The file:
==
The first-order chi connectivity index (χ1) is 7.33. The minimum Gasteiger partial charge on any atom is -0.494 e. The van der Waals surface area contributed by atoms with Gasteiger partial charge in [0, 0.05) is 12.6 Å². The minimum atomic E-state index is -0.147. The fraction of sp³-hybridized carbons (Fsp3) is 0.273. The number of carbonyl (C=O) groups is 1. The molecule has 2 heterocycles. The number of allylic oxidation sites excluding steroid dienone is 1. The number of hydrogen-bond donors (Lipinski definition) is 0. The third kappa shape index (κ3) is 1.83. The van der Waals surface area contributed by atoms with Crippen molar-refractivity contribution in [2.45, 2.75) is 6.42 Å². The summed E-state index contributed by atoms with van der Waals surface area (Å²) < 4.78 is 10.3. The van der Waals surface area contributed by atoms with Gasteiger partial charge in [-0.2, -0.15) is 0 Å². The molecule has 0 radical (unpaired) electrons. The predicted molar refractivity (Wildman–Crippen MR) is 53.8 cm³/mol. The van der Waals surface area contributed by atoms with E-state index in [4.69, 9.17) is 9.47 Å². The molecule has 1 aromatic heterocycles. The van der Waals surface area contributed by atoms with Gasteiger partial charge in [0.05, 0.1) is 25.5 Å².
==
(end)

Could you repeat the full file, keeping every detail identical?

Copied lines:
The first-order chi connectivity index (χ1) is 7.33. The minimum Gasteiger partial charge on any atom is -0.494 e. The van der Waals surface area contributed by atoms with Gasteiger partial charge in [0, 0.05) is 12.6 Å². The minimum atomic E-state index is -0.147. The fraction of sp³-hybridized carbons (Fsp3) is 0.273. The number of carbonyl (C=O) groups is 1. The molecule has 2 heterocycles. The number of allylic oxidation sites excluding steroid dienone is 1. The number of hydrogen-bond donors (Lipinski definition) is 0. The third kappa shape index (κ3) is 1.83. The van der Waals surface area contributed by atoms with Crippen molar-refractivity contribution in [2.45, 2.75) is 6.42 Å². The summed E-state index contributed by atoms with van der Waals surface area (Å²) < 4.78 is 10.3. The van der Waals surface area contributed by atoms with Gasteiger partial charge in [-0.2, -0.15) is 0 Å². The molecule has 0 radical (unpaired) electrons. The predicted molar refractivity (Wildman–Crippen MR) is 53.8 cm³/mol. The van der Waals surface area contributed by atoms with E-state index in [4.69, 9.17) is 9.47 Å². The molecule has 1 aromatic heterocycles. The van der Waals surface area contributed by atoms with Gasteiger partial charge in [0.05, 0.1) is 25.5 Å².